Worker's Compensation

La. R.S. 23:1101, et seq., discusses employee and employer suits against third persons. La. R.S. 23:1101 states, in pertinent part:

B. Any person having paid or having become obligated to pay compensation under the provisions of this Chapter may bring suit in district court against

Page 747

such third person to recover any amount which he has paid or becomes obligated to pay as compensation to such employee or his dependents. The recovery allowed herein shall be identical in percentage to the recovery of the employee or his dependents against the third person, and where the recovery of the employee is decreased as a result of comparative negligence, the recovery of the person who has paid compensation or has become obligated to pay compensation shall be reduced by the same percentage. The amount of any credit due the employer may be set in the judgment of the district court if agreed to by the parties; otherwise, it will be determined pursuant to the provisions of R.S. 23:1102(A).

[49,843 La.App. 2 Cir. 11] The right of intervention by an employee or employer in such a suit brought by the other against a third person is authorized in La. R.S. 23:1102(A)(1), which provides:

If either the employee or his dependent or the employer or insurer brings suit against a third person as provided in R.S. 23:1101, he shall forthwith notify the other in writing of such fact and of the name of the court in which the suit is filed, and such other may intervene as party plaintiff in the suit.

La. R.S. 23:1103(A)(2) states:

No compromise with such third person by either the employer or the injured employee or his dependent shall be binding upon or affect the rights of the others unless assented to by him.

The law of intervention is generally set forth in La. C.C.P. art. 1091. It states:

A third person having an interest therein may intervene in a pending action to enforce a right related to or connected with the object of the pending action against one or more of the parties thereto by:
(1) Joining with plaintiff in demanding the same or similar relief against the defendant;
(2) Uniting with defendant in resisting the plaintiff's demand; or
(3) Opposing both plaintiff and defendant.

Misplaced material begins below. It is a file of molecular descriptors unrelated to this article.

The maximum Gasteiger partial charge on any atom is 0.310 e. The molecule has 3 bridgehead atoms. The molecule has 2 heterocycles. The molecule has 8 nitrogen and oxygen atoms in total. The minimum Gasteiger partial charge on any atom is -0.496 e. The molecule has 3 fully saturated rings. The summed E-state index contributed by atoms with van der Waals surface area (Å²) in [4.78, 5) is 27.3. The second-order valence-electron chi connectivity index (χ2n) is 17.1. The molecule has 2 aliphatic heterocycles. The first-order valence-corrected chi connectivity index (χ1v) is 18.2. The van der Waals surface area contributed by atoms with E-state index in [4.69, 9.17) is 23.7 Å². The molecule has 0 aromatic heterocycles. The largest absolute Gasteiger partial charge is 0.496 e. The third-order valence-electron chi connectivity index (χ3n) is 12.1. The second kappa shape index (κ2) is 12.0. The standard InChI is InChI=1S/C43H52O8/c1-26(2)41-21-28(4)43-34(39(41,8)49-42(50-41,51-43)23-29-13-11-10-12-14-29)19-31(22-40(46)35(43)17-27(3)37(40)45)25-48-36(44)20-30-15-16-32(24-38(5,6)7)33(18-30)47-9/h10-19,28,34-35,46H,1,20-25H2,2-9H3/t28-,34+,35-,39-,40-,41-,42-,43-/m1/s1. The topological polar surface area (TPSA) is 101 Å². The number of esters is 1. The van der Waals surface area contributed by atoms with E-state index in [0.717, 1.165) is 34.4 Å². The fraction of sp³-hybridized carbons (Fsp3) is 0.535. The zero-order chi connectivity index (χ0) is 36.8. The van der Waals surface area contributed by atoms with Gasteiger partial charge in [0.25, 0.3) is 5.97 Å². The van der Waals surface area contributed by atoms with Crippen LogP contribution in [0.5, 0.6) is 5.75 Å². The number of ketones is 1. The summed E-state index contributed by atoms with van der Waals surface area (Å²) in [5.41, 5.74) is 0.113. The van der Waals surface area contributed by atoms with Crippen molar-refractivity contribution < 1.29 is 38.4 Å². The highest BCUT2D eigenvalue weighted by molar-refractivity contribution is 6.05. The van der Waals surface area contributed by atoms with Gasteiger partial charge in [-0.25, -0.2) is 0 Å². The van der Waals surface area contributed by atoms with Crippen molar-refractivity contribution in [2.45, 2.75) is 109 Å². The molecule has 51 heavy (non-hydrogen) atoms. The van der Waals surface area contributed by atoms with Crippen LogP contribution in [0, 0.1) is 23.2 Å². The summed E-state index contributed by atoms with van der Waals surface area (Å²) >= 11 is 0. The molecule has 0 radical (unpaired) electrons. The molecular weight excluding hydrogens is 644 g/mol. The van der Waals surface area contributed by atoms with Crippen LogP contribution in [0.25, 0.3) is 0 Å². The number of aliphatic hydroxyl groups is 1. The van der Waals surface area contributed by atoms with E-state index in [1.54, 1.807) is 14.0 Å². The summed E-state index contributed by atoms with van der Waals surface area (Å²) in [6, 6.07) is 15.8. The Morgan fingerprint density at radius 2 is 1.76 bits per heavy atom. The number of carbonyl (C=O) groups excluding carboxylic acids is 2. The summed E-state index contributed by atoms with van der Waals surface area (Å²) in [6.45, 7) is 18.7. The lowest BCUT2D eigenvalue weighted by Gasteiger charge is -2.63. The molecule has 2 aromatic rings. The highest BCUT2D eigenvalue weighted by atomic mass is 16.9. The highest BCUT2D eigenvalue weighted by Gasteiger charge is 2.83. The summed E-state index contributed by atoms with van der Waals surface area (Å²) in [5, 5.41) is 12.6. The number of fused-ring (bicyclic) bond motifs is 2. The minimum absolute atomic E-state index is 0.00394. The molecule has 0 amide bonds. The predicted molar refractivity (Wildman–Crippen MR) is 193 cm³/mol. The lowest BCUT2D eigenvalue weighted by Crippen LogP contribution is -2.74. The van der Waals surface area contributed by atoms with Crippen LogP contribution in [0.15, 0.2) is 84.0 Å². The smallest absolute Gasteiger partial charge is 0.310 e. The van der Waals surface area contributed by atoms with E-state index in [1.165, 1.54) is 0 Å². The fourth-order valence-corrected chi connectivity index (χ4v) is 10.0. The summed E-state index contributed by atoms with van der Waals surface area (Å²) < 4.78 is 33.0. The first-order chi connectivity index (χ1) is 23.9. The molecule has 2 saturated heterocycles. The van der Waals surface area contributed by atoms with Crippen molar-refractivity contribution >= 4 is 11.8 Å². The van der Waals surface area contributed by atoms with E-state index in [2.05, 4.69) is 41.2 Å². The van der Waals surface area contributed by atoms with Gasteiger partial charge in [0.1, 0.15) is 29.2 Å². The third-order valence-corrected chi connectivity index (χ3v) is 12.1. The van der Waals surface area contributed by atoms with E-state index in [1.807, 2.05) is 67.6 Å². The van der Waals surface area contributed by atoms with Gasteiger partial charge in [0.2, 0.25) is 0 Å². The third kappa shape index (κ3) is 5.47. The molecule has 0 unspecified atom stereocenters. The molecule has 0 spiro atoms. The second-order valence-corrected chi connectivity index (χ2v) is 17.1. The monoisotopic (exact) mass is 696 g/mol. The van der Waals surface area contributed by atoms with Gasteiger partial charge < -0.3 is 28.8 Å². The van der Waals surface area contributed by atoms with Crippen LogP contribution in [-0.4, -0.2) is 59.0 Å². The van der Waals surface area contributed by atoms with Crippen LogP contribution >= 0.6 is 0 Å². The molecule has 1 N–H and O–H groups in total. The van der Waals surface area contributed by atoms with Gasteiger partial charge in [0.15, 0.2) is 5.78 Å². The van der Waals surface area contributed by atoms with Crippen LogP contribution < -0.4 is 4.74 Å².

This court has previously taken a liberal view of interventions. Williams v. Jefferson, 586 So.2d 666 (La.App.2d Cir. 1991). For an intervention, it is sufficient that the intervenor have a justiciable right related to or connected with the object of the pending action against one or more of the parties thereto. To enforce this right, the intervenor may proceed in one of three ways listed in the code article. Biggs v. Hatter, 45,066 (La.App.2d Cir. 3/3/10), 32 So.3d 355.

[49,843 La.App. 2 Cir. 12] An intervention, like a reconvention, is an incidental demand. La. C.C.P. art. 1031. La. C.C.P. art. 1032 provides that an incidental demand by the defendant may be incorporated in an answer.

DISCUSSION

Based upon our de novo review of the entire record, we conclude that the plaintiff failed to carry her burden of proving the essential elements of her exception of res judicata for the reasons discussed below.

The trial court granted the exception by reasoning that, prior to its dismissal from the suit in May 2013, the CPSB failed to file a reconventional demand or a claim for reimbursement of medical expenses, as required by La. C.C.P. art. 1061(B). However, our review of the entire record reveals that the CPSB did, in fact, urge -- albeit in an unusual fashion -- its statutory entitlement to reimbursement in its February 2012 pleading, which was described earlier in this opinion. While the original answer

Page 748

was attached to the exception as an exhibit for the benefit of the recently assigned trial judge, the February 2012 pleading was not. This pleading clearly urged the CPSB's rights under the Louisiana worker's compensation statutes.

Furthermore, we find that La. C.C.P. art. 1061 is inapplicable to the circumstances presented in the instant matter. That article contemplates a defendant bringing a claim against the plaintiff. In filing its petition of intervention, CPSB was not bringing a claim against the plaintiff, its injured employee. Rather, its intervention was premised on its mutual cause of action with the plaintiff and against the tortfeasor.